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Old 12-03-2010, 04:06 AM   #346 (permalink)
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...Point being, I think the alt-country thing has been going on for a while in other places before some of the bands in Denver who are currently dominating the scene started making music, and I'm curious to know how you think the Denver sound differs from those other bands. In some cases, the Denver bands might sound a bit more "old timey" and authentic, but not by much.
In my opinion, and quite a few others I believe, the "Denver Sound" differs because it's much darker in sound and yes, it tends to have a bit more "old timey" feel to it, especially due to the instruments used.

Alt. Country, I agree, has been around since Gram Parsons, who is considered the pioneer by most critics.

If you take 16 HP, WH, SCAC and Munly and put them next to any other alt. country artist or band, they stand out quite a bit. It always seemed to be like Southern Gothic writings of O'Connor, Faukner, Crews, McCarthy and others put to music. The bands mentioned plus Devotchka, Taratella and The Kalamath Brothers all have members that spent time within the ranks of one band, The Denver Gentlemen. I think because so many of these artists spent time in TDG then started another band, all these bands popped up at the same time with similar sounds or styles or instruments or whatever. All these bands helped put Denver on the musical map, thus the "Denver Sound" came about because before these bands, what music came out of Denver or Colorado in such mass quanity and quality?

I also believe that most, not all, alt. country derives directly from "Outlaw Country" of the 60's and 70's with punk rock influences added in. Most artists within this genre will tell you that's what they listened to as kids.

But, where alt. country artists will tell you during their teenage years they listened to a lot of punk or rock, these Dark Roots/Gothic Americana artists will mention a few goth bands, post punk bands and possibly some no wave.

Of course, none of this is completely accurate. You can't pinpoint a genre to it's specifics and excpect everyone to fall under the descriptions.

I'm really just making this up as I go.
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Old 12-03-2010, 09:56 AM   #347 (permalink)
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As long as Jay Munly is still around making music the Denver Sound will never truly be dead, however it definitely isn't the mecca for Gothic Country that it once was. That's not to say that the sound is dying because there are artists from all over the country and abroad that play the style, and it's a pretty good mix of urban and rural bands too.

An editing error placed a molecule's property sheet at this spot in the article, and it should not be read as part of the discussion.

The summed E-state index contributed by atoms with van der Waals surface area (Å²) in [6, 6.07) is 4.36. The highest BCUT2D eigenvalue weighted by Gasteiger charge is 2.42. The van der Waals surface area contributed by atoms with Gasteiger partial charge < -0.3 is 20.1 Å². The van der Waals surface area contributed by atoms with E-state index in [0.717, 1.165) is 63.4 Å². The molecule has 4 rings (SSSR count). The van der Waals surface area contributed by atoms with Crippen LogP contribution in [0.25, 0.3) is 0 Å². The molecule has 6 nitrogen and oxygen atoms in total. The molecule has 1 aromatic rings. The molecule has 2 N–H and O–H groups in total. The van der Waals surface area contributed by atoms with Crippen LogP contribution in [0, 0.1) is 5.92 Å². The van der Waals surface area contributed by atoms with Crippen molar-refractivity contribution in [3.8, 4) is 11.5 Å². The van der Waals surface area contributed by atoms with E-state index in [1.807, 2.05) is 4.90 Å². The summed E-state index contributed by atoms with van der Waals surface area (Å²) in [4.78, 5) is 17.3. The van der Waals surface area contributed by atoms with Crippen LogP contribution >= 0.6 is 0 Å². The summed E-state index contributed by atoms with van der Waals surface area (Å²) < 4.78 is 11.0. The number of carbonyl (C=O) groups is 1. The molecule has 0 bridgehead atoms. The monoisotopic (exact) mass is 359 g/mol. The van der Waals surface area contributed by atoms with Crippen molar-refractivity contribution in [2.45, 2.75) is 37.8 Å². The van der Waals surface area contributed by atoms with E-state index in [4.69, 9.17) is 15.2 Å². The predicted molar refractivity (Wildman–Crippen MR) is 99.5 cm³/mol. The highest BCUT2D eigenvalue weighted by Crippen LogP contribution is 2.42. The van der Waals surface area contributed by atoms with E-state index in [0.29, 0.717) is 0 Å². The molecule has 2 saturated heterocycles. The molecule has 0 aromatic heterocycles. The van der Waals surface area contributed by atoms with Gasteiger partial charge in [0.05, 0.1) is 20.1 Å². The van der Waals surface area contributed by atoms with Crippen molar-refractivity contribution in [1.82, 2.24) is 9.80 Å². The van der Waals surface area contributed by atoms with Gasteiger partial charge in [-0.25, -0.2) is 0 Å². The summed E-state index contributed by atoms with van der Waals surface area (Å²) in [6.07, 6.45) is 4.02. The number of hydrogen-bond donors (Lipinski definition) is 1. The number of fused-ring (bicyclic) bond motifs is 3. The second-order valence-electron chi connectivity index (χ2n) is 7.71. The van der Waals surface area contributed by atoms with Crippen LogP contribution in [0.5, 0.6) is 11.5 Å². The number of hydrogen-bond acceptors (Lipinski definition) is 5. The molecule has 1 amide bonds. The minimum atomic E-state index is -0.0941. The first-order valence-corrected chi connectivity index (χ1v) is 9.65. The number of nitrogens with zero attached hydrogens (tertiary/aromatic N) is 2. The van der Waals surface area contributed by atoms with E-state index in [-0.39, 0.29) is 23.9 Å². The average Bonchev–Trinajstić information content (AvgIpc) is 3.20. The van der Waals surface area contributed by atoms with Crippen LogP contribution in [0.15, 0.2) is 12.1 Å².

Thirtiesgirl, this is an example of the type of music we are talking about:

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Old 12-03-2010, 07:13 PM   #348 (permalink)
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In my opinion, and quite a few others I believe, the "Denver Sound" differs because it's much darker in sound and yes, it tends to have a bit more "old timey" feel to it, especially due to the instruments used.
I would agree that most of what I've heard from the Denver bands is darker.

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Alt. Country, I agree, has been around since Gram Parsons, who is considered the pioneer by most critics.
No disagreement there.

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If you take 16 HP, WH, SCAC and Munly and put them next to any other alt. country artist or band, they stand out quite a bit.
Agreed, again. Among my collection of alt-country music, these are some of my favorites, including Devotchka.

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Originally Posted by oldcrowprophet View Post
I also believe that most, not all, alt. country derives directly from "Outlaw Country" of the 60's and 70's with punk rock influences added in. Most artists within this genre will tell you that's what they listened to as kids.
Ah, must do more research, then. I'm not too aware of music that far back.

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Thirtiesgirl, this is an example of the type of music we are talking about:

Thanks, yes, I know. That's one of my favorite Munly tracks.
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Old 12-14-2010, 09:14 AM   #349 (permalink)
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Your mix tapes a just great. I think they are the most useful introductions to this music I have come across. I really want to thank you for this. You have made a difference in my life. thanks
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Old 01-08-2011, 04:19 PM   #350 (permalink)
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Haa haa.

Link for you and Terrible Lizard PMed.
I would love that link too, please!